SIL LAI ABRAMS HAD HER SUSPICIONS about her race as a very young child. Her brown skin was much darker and her hair much curlier than her fair-skinned, straight-haired younger sister and brother. When she would walk down the street with her Chinese mother and White father, her White neighbors would stare and whisper.

“Your skin is brown because you were born in Hawaii,” her father would tell her anytime she asked, assuring her of her legitimacy as his own White child. It became her retort when she was met with “porch monkey” and other racist slurs by children at her majority-White school: “I’m Hawaiian!” she assured them, not Black.

The same father who raised her in Whiteness would strip her of that safety net of privilege when she was 14 years old. After Sil Lai laughs at racist jokes with her younger sister May Lai, one of which is how to “stop a nigger from jumping on the bed” — par for the course in her Seminole County, Florida, neighborhood — her father came into the room, appearing disgusted, only to say, “I don’t know why you’re laughing, Sil Lai. You’re one.”

With that inferred comment, “You’re a nigger,” and the masochistic way the brain works, Abrams began to make distorted sense of her life. The product of her mother’s affair with a married Black man, Abrams began associating her mother’s inability to hug her, emotionally connect with her, or even stick around to raise her with Abrams’s Blackness — a source of shame. When Sil Lai was five years old, her mother abandoned her, and her father’s alcohol-fueled cruelty and her mother’s abandonment, her isolation from her classmates and even from her fair-skinned half-siblings, were all due to what Sil Lai had been socialized to believe was her inherent inferiority as a Black child.

That’s where Abrams’s new memoir, Black Lotus: A Woman’s Search for Racial Identity, begins.

Still, this is no “tragic mulatto” tale.

Once she escapes the stifling racism of Goldenrod, Florida, Abrams doesn’t straddle two worlds. She firmly plants herself in the Black community when she arrives in New York City as an aspiring teen fashion model. As her memoir title suggests, Abrams blooms in Blackness. She becomes a journalist thanks to help from the National Association of Black Journalists and an award-winning essay in the historic Black magazine Ebony, and she cobbles together a family out of the Black friends and mentors she acquires throughout her adventures in the city. It is within this community that she finds beauty and acceptance, not just for herself but for all that Blackness entails: a history of struggle and truce, rebellion and revolution, much like her own.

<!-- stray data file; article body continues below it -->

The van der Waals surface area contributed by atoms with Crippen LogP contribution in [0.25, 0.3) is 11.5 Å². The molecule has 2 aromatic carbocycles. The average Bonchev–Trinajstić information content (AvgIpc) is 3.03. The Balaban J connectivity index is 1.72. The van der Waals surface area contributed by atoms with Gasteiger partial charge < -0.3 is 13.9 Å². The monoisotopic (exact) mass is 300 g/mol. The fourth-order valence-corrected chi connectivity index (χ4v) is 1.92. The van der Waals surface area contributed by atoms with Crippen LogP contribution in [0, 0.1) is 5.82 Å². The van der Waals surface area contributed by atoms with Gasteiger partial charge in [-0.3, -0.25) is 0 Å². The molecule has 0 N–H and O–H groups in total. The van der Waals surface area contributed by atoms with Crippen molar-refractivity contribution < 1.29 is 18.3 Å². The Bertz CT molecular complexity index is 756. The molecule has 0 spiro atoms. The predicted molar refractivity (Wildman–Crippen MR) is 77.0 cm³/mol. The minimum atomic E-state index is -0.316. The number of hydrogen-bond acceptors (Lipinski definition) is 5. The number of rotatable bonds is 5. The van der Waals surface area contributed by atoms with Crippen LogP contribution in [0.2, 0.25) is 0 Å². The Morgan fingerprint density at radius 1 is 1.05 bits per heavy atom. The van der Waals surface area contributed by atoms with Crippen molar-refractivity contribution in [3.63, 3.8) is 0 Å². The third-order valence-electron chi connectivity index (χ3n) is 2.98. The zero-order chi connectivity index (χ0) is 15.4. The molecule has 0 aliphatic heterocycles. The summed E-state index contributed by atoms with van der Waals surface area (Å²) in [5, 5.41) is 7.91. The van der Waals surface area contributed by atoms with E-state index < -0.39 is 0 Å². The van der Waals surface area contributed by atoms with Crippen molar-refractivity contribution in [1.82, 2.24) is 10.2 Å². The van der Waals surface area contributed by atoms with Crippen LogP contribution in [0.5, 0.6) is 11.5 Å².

From checking White on her driver’s license application as a teenager to raising her two children as definitively Black as an adult, Abrams wrestles with the artificiality of race while reveling in the sense of belonging she finds in the common experience of oppression and overcoming. She unpacks race in the context of global White supremacy as she encounters deep-rooted anti-Blackness when she tries to reconnect with her Chinese family in Hong Kong.

She draws on the ancestral strength she inherits from the Black father she’s never known, and survives cycles of unspeakable abuse, abandonment, and heartache. With alcoholic, emotionally abusive parents, happiness may not have been her birthright, but surviving, it seems, is.

Abrams went on to launch her own marketing firm and self-publish her first book, No More Drama, to both tell her story and provide nine principles to help others transform hardships into opportunities for healing and success. She now works as an advocate for other women who have survived domestic violence and sexual abuse. Through her nonprofit organization Truth in Reality, she works with volunteers to increase positive portrayals of women of color in the media and to end gender-based violence as entertainment.

While No More Drama is a self-help book, Black Lotus is not a tome on how to raise a healthy biracial child. Though the mother of two has seen both children off to college, her single-parenting journey is not without mistakes, and biraciality is not a label she claims for herself or her children. Instead, the domestic violence activist embodies within the pages of her memoir the James Baldwin quote she cites as an introduction to her story: “You have to decide who you are and force the world to deal with you, not with its idea of you.” Black Lotus is that forced reckoning. Her path to self-love is sometimes ugly, sometimes uncomfortable, sometimes devastating, sometimes glorious — but always honest. Her pain pulses on the page, and at the core of her unfolding is an undying hope that the truth of all that she is will be loved and accepted. If that is Abrams’s goal, then Black Lotus is a triumph.

Through one woman’s deep dive into racial identity, the reader is forced to reckon with their own lives. And that, as with all great art, is the point.

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Brooke Obie is an award-winning writer and author of the historical novel Book of Addis: Cradled Embers.